Oil climbs as Saudi pledge fails to halt rally


Oil rose nearly 1% on Monday, as escalating tensions between Israel and IranSaudi Arabia’s promise to pump more oil, if needed, would turn back the rally. stoked supply concerns and traders doubted

A vow by Nigerian militants to halt attacks on oil facilities in the delta barely tempered the rise after two fresh attacks over the past week knocked out another tranche of output. US light crude for August delivery extended early gains to rise $1.14 or 0.84% to $136.50 a barrel by 0508 GMT, reversing an early decline of more than $1.

London Brent crude rose $1.29 or 0.96% to $136.15. “The market took the opportunity to take profits earlier on Saudi Arabia’s promise... but realistically that alone is not enough to calm the market,” said Mark Pervan, senior commodities analyst at Australia and New Zealand (ANZ) Bank in Melbourne.

Oil prices hit a record near $140 a barrel last week and have doubled from a year ago, stoking inflation and triggering protests worldwide, and top energy policy makers meeting in Jeddah at the weekend offered little hope for a quick fix. Top exporter Saudi Arabia confirmed it will lift production for a second time to 9.7 million barrels per day (bpd) in July, its highest in over 30 years, and pledged on Sunday to open the taps wider still if the market demanded it.

It also sketched out plans to boost capacity to 15 million bpd when the future demand warrants the investment, hoping to soothe growing fears that the world is running out of oil, but those measures failed to take the edge off an anxious market. “The short-term supply situation is still very tight and tensions between Iran and Israel are back in focus,” Pervan said. Iran will give a “devastating” response to any attack on the country, its defence minister was quoted as saying on Sunday, the latest volley in the ongoing war of words centred around Tehran’s nuclear program.

On Friday, the New York Times quoted US officials as saying Israel had carried out a large military exercise, apparently a rehearsal for a potential bombing of Iran’s nuclear facilities. Energy experts are concerned any conflict in Iran could lead to a shutdown of the Strait of Hormuz, a waterway separating Iran from the Arabian Peninsula through which roughly 40% of the world’s traded oil is shipped.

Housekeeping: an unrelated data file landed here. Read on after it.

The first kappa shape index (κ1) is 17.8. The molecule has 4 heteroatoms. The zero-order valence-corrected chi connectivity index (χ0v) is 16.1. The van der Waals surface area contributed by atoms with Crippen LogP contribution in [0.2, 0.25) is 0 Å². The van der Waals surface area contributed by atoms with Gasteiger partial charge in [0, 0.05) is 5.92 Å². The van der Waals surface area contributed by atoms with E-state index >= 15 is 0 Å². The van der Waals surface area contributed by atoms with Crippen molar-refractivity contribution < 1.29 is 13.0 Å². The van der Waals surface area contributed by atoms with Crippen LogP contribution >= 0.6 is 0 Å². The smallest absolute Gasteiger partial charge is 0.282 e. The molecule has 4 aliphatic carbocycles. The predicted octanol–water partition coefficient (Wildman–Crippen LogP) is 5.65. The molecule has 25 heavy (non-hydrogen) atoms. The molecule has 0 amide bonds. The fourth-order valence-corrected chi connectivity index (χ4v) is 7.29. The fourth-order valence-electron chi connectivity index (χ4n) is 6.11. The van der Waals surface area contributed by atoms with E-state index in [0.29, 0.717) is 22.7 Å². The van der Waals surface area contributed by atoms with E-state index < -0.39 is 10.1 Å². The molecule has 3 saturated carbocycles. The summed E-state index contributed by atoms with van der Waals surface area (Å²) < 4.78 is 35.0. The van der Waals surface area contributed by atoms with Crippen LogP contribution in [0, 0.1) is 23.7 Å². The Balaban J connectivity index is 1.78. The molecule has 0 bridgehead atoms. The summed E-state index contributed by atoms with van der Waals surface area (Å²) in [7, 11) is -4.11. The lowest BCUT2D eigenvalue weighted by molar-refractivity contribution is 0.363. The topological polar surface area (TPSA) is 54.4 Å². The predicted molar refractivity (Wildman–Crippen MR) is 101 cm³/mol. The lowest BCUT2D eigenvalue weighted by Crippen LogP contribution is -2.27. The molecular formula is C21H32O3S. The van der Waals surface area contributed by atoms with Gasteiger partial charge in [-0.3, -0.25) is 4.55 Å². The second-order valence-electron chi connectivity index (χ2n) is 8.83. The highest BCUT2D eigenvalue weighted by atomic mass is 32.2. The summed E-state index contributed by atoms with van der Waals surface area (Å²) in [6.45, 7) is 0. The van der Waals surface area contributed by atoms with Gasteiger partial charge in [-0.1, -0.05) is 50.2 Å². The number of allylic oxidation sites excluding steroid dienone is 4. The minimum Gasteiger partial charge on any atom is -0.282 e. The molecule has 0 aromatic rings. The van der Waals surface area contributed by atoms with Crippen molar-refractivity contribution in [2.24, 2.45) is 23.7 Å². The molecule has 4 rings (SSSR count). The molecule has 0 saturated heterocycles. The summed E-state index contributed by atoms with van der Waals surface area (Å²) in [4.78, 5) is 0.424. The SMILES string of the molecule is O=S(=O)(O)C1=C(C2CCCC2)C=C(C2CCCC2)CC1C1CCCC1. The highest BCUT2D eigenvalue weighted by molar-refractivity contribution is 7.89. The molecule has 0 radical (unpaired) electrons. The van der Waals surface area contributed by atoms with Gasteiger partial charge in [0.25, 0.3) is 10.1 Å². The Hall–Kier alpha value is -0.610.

Despite world powers’ offer of economic incentives to coax Tehran into halting such activities, Iran is pressing on with uranium enrichment “non-stop”, its envoy to the UN nuclear agency was quoted as saying on Saturday.


Sunday’s emergency meeting in Jeddah infused new urgency to the ongoing dialogue of major producers and consumers, participants said, but they acknowledged a lack of hard measures for taming oil’s rally could leave the market underwhelmed. “The meeting was a bit disappointing,” said a European diplomat. “The only producer that came up with any concrete proposals was Saudi Arabia -- all the other producers just made bland statements about future capacity plans.”

In the end Jeddah was overshadowed by news from Nigeria, where militants in the southern Niger Delta announced a unilateral ceasefire on Sunday, the end of a week that saw two new attacks knock an additional 340,000 bpd offline. Community elders had appealed for the Movement for the Emancipation of the Niger Delta (MEND) to halt their campaign of sabotage, which has cut oil output by about 40% in the world’s eighth-largest exporter. “We are respecting an appeal by the Niger Delta elders to give peace and dialogue another chance,” MEND said, announcing the unilateral ceasefire from June 24.

Attention later in the day could shift to new indicators on the economic health of the United States, which consumes nearly a quarter of the world’s oil. Consumer confidence for June and the Richmond Fed’s manufacturing report are both due at 1400 GMT (3:00 p.m. BST).

The dollar held steady from late US trade on Friday at 107.35 yen, below a four-month high hit last week. The weak dollar was seen as one factor for the surge in oil prices and global inflation pressures while adding to the US economy’s housing-led woes. (Reuters)

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